The Rest is History

The History Channel is always under some sort of criticism from the public about what content appears on the channel’s programming schedule. At first, complaints were about how the channel doesn’t show a good variety of historic topics. After changes were made, viewers continued to complain that the channel shows too much reality shows and not enough historical content. No matter what the complaints are, the public can’t seem to be satisfied with what the History Channel has to offer.

According to Brad Lockwood’s article in Forbes however, The History Channel has been receiving higher ratings since its inclusion of reality shows such as Pawn Stars and American Pickers (Lockwood, 2011).



According to this article, while some viewers may be distraught about what programs are being shown on the History channel, the network, like other networks, may actually be onto something. Lockwood states, “If anything, History is proving the vast potential in stretching a niche for the sake of ratings” (Lockwood, 2011).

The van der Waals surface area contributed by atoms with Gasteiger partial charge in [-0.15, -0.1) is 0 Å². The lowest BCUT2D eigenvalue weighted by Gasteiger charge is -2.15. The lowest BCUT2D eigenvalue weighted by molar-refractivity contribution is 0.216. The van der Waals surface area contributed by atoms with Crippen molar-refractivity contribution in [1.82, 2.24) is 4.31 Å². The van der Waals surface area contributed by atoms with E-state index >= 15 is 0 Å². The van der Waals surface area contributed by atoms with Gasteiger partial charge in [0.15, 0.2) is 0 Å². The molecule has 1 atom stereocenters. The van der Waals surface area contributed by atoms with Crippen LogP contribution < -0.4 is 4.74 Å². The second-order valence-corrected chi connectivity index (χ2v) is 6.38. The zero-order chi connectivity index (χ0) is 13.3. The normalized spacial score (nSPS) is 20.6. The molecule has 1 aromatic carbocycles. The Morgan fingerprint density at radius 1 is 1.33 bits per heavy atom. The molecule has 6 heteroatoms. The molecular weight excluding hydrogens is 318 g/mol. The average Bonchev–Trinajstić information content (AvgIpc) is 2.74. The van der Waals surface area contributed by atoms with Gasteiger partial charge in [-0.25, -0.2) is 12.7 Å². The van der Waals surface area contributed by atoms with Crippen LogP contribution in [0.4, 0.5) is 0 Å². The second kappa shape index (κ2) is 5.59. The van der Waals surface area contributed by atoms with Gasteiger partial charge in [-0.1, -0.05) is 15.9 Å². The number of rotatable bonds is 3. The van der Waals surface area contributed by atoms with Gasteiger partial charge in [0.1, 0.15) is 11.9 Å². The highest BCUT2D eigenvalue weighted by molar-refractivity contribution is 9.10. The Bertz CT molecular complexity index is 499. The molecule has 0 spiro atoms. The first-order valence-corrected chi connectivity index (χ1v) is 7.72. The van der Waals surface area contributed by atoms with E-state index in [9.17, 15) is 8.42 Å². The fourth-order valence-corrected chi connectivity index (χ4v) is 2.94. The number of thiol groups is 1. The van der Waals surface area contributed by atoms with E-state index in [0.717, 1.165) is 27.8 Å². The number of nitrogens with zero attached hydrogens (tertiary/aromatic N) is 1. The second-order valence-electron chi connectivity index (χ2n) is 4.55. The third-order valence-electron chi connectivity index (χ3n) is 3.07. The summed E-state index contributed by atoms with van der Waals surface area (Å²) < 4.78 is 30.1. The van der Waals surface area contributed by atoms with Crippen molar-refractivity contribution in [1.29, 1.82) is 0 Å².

The truth is, although the “history” has been taken out of The History Channel in a way, the network has simply been making efforts to restructure its brand according to its viewers’ changing wants and needs. This is similar to Nickelodeon’s rebranding efforts described in Sarah Banet-Weiser’s chapter titled “The Nickelodeon Brand: Buying and Selling the Audience.”

It’s important while analyzing The History Channel’s branding efforts to notice the change in the network’s audience. Before, when the network showed strictly historical content, an older demographic was being drawn in. Now, as a younger audience is becoming interested in the channel’s content, the network has had to make changes to continue to pique their interests. Enter: shows like Ancient Aliens and Swamp People.



Lockwood, B. (2011, October 17). High ratings aside, where’s the history on History? Forbes. Retrieved November 30, 2016, from


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